Striking While the Iron is Hot—by Rosalie Spielman
During a panel last weekend for the Suffolk Mystery Writers Festival, an attendee asked about our writing schedules—did we write at a certain time of day, etc. I have to admit that I didn’t want to answer that question because I don’t really have an answer for it. I mean, no answer other than “no.”
I’m very aware I’m lucky to be able to say I’m a full-time writer. That isn’t because I’m massively successful or have a prolific backlist, but by the choice of having married a career military man. Up until he retired a few years ago, we moved so often that there wasn’t much point to try to have a career. It’s a common issue for military spouses.
Until I had my agent and a contract to write a book, my writing was a side activity. I was at home, dreaming and scribbling away any time the urge to scribble came over me, in between other chores and responsibilities. When I was in the query trenches, I worked on writerly things maybe two to eight hours a week. Now, since my first series received an offer for three books, which I subsequently accepted, my need to put in more hours is non-negotiable. I have one written book to turn in, two books that haven’t been written yet, plus editing on those three and the one that I turned in last month. All to be done by next March.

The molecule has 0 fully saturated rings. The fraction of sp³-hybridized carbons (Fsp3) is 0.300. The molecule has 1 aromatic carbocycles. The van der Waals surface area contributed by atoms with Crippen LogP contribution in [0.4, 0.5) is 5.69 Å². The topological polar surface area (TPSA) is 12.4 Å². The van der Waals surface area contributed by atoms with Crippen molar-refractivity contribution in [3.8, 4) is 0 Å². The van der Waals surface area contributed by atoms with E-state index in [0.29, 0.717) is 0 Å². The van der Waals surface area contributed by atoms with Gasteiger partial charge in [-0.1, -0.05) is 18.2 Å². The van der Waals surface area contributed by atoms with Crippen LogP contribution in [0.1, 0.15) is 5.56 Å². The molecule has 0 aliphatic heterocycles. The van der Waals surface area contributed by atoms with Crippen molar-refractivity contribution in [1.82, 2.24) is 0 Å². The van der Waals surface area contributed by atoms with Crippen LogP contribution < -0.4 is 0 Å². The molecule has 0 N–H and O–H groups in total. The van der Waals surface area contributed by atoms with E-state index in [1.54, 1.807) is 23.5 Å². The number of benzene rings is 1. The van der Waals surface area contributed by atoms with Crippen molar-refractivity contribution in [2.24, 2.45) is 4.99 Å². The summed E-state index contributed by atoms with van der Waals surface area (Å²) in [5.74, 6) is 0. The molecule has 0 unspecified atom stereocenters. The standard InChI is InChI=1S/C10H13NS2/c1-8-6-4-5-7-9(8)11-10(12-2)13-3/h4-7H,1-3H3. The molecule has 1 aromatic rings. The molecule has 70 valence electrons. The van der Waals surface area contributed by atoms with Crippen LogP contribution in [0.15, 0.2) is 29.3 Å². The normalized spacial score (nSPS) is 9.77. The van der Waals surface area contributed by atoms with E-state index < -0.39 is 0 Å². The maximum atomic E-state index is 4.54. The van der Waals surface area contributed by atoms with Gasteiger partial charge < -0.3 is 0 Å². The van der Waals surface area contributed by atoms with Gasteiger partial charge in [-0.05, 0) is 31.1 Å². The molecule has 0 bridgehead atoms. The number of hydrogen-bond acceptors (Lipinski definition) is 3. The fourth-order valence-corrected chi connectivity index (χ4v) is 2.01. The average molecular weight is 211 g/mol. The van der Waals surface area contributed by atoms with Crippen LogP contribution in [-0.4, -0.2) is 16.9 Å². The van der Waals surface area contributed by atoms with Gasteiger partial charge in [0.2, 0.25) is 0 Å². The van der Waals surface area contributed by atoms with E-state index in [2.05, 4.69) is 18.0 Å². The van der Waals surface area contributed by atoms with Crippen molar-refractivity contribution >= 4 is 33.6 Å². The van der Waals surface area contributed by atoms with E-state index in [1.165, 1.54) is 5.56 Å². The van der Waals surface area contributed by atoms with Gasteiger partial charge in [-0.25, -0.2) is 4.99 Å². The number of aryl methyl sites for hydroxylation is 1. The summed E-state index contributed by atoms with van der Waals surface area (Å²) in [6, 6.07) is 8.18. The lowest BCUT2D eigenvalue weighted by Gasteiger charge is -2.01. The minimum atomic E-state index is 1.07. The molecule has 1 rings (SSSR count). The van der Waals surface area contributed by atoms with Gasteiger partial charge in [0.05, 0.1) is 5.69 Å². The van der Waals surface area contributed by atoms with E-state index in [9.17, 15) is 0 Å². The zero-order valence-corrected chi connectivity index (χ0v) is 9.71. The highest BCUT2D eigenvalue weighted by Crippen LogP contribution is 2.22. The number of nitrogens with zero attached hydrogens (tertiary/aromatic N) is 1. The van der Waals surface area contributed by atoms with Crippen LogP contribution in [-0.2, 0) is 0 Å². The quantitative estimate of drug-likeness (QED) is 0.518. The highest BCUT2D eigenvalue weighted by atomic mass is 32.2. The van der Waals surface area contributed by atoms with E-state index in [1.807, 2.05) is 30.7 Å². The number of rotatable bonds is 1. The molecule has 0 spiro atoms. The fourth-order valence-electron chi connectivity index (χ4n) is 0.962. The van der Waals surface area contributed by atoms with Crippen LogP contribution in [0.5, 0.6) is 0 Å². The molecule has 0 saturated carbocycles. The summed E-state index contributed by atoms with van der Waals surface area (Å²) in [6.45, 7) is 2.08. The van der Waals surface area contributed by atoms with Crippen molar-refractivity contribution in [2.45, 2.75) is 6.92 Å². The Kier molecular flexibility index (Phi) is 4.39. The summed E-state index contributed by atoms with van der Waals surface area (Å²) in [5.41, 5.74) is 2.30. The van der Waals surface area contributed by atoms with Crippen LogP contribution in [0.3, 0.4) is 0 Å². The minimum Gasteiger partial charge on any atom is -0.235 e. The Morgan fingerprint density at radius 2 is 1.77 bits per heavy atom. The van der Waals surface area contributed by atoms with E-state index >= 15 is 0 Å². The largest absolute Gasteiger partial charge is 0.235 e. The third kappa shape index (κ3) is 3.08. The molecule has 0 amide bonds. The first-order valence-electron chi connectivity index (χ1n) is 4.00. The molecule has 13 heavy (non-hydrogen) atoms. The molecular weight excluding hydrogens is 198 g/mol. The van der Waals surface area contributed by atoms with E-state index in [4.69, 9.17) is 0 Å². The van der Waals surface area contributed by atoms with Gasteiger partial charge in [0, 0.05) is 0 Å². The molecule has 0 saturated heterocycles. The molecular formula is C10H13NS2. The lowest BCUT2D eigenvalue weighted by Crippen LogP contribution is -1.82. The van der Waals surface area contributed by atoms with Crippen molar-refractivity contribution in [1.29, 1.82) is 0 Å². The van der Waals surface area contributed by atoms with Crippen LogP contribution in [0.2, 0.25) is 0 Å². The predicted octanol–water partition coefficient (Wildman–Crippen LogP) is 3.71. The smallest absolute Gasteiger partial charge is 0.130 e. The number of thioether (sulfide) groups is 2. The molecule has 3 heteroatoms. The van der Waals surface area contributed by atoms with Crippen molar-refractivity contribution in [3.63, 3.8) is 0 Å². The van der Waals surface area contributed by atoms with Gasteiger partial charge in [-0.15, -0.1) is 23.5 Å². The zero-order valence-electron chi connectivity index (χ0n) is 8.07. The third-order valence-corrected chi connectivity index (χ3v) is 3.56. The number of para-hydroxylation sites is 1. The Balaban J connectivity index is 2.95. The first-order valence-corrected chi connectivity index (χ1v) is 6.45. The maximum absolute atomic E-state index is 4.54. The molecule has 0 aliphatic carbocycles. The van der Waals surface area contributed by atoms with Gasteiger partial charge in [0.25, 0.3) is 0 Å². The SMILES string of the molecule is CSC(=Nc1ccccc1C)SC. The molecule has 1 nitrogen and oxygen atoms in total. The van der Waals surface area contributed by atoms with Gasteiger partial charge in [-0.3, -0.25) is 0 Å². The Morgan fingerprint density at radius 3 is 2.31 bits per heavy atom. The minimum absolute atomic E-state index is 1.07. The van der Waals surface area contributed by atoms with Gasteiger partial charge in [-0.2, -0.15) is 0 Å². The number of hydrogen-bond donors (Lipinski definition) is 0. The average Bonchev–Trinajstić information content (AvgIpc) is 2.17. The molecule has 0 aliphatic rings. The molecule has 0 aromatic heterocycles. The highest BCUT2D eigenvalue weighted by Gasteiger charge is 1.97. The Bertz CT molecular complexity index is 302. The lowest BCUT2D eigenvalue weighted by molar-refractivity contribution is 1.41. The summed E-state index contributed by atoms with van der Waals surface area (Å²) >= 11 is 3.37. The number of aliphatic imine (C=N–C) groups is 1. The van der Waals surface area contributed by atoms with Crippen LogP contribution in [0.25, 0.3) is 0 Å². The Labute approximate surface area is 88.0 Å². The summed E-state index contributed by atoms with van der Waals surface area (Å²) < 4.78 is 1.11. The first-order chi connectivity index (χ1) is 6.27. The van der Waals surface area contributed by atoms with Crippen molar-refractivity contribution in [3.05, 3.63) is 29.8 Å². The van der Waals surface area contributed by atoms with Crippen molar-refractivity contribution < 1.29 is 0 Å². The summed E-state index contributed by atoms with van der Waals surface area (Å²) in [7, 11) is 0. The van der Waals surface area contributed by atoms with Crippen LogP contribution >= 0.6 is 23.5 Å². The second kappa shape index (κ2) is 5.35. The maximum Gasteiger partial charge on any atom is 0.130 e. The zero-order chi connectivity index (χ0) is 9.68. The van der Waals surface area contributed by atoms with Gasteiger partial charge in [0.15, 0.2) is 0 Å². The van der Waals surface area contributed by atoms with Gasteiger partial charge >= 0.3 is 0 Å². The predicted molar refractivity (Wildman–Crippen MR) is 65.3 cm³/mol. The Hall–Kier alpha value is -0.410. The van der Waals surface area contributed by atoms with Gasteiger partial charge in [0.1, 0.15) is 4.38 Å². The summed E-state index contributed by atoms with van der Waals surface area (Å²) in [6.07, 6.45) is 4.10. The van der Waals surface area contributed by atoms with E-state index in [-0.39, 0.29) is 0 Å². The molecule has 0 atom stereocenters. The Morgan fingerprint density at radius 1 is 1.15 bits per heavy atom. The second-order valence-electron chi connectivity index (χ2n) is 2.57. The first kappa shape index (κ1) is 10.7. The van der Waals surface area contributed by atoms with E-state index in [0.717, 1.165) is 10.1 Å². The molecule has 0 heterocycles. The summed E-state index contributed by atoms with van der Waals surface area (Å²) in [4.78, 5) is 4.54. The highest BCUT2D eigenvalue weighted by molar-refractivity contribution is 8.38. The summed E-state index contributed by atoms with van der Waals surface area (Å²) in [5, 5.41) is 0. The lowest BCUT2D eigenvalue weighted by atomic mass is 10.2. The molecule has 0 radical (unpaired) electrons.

Add to that the non-scribbling writerly tasks like website maintenance, social media, creating promotional materials—the list is long! I had no idea how much time those would entail on any normal day. And activities ramp up during the book releases.